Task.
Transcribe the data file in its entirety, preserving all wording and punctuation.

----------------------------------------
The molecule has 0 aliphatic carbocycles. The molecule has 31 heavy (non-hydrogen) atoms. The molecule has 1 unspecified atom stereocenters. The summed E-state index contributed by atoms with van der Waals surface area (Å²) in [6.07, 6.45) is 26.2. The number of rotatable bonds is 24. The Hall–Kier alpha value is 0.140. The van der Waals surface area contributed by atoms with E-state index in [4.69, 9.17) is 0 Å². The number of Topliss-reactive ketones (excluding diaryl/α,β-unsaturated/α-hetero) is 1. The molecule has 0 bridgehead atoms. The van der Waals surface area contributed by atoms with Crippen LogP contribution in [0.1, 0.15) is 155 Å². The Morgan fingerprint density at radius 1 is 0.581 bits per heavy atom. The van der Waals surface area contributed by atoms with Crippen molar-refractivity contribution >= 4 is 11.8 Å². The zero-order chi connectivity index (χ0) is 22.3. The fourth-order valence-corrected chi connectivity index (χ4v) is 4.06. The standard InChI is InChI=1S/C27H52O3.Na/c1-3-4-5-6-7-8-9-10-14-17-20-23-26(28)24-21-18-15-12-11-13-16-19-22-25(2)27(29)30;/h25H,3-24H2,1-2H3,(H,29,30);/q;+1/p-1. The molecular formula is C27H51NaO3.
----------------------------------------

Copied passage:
The molecule has 0 aliphatic carbocycles. The molecule has 31 heavy (non-hydrogen) atoms. The molecule has 1 unspecified atom stereocenters. The summed E-state index contributed by atoms with van der Waals surface area (Å²) in [6.07, 6.45) is 26.2. The number of rotatable bonds is 24. The Hall–Kier alpha value is 0.140. The van der Waals surface area contributed by atoms with E-state index in [4.69, 9.17) is 0 Å². The number of Topliss-reactive ketones (excluding diaryl/α,β-unsaturated/α-hetero) is 1. The molecule has 0 bridgehead atoms. The van der Waals surface area contributed by atoms with Crippen LogP contribution in [0.1, 0.15) is 155 Å². The Morgan fingerprint density at radius 1 is 0.581 bits per heavy atom. The van der Waals surface area contributed by atoms with Crippen molar-refractivity contribution >= 4 is 11.8 Å². The zero-order chi connectivity index (χ0) is 22.3. The fourth-order valence-corrected chi connectivity index (χ4v) is 4.06. The standard InChI is InChI=1S/C27H52O3.Na/c1-3-4-5-6-7-8-9-10-14-17-20-23-26(28)24-21-18-15-12-11-13-16-19-22-25(2)27(29)30;/h25H,3-24H2,1-2H3,(H,29,30);/q;+1/p-1. The molecular formula is C27H51NaO3.